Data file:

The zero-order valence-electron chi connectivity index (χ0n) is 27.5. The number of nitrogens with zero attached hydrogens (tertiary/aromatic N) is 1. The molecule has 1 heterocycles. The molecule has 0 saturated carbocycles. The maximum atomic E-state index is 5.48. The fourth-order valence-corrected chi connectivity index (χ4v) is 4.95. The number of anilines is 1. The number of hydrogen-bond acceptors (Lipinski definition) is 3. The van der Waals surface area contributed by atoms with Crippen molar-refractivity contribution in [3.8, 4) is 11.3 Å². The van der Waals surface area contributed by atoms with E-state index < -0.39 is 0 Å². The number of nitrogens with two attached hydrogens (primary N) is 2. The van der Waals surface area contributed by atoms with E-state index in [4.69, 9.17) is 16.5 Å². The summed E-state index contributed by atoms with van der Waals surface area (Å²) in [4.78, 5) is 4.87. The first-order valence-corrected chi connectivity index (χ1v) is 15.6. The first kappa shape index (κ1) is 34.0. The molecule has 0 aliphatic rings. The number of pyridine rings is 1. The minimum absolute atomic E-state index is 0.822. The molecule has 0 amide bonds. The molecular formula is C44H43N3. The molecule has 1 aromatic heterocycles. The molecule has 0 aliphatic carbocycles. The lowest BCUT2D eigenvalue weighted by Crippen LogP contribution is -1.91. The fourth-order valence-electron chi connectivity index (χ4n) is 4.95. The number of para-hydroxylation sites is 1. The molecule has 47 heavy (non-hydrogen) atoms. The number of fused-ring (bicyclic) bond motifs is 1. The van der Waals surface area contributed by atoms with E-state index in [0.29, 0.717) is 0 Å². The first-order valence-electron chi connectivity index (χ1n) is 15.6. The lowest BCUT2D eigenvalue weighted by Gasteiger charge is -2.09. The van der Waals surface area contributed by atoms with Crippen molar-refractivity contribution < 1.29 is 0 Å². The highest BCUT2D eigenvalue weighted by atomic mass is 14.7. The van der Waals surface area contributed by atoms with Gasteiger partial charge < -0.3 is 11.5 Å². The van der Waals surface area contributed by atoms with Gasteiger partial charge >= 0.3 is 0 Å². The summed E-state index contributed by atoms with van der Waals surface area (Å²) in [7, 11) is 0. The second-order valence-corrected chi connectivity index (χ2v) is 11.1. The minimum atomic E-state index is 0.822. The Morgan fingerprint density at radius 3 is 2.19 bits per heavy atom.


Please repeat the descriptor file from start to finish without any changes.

The zero-order valence-electron chi connectivity index (χ0n) is 27.5. The number of nitrogens with zero attached hydrogens (tertiary/aromatic N) is 1. The molecule has 1 heterocycles. The molecule has 0 saturated carbocycles. The maximum atomic E-state index is 5.48. The fourth-order valence-corrected chi connectivity index (χ4v) is 4.95. The number of anilines is 1. The number of hydrogen-bond acceptors (Lipinski definition) is 3. The van der Waals surface area contributed by atoms with Crippen molar-refractivity contribution in [3.8, 4) is 11.3 Å². The van der Waals surface area contributed by atoms with E-state index < -0.39 is 0 Å². The number of nitrogens with two attached hydrogens (primary N) is 2. The van der Waals surface area contributed by atoms with E-state index in [4.69, 9.17) is 16.5 Å². The summed E-state index contributed by atoms with van der Waals surface area (Å²) in [4.78, 5) is 4.87. The first-order valence-corrected chi connectivity index (χ1v) is 15.6. The first kappa shape index (κ1) is 34.0. The molecule has 0 aliphatic rings. The number of pyridine rings is 1. The minimum absolute atomic E-state index is 0.822. The molecule has 0 amide bonds. The molecular formula is C44H43N3. The molecule has 1 aromatic heterocycles. The molecule has 0 aliphatic carbocycles. The lowest BCUT2D eigenvalue weighted by Crippen LogP contribution is -1.91. The fourth-order valence-electron chi connectivity index (χ4n) is 4.95. The number of para-hydroxylation sites is 1. The molecule has 47 heavy (non-hydrogen) atoms. The number of fused-ring (bicyclic) bond motifs is 1. The van der Waals surface area contributed by atoms with E-state index in [0.29, 0.717) is 0 Å². The first-order valence-electron chi connectivity index (χ1n) is 15.6. The lowest BCUT2D eigenvalue weighted by Gasteiger charge is -2.09. The van der Waals surface area contributed by atoms with Crippen molar-refractivity contribution < 1.29 is 0 Å². The highest BCUT2D eigenvalue weighted by atomic mass is 14.7. The van der Waals surface area contributed by atoms with Gasteiger partial charge < -0.3 is 11.5 Å². The van der Waals surface area contributed by atoms with Gasteiger partial charge >= 0.3 is 0 Å². The summed E-state index contributed by atoms with van der Waals surface area (Å²) in [7, 11) is 0. The second-order valence-corrected chi connectivity index (χ2v) is 11.1. The minimum atomic E-state index is 0.822. The Morgan fingerprint density at radius 3 is 2.19 bits per heavy atom.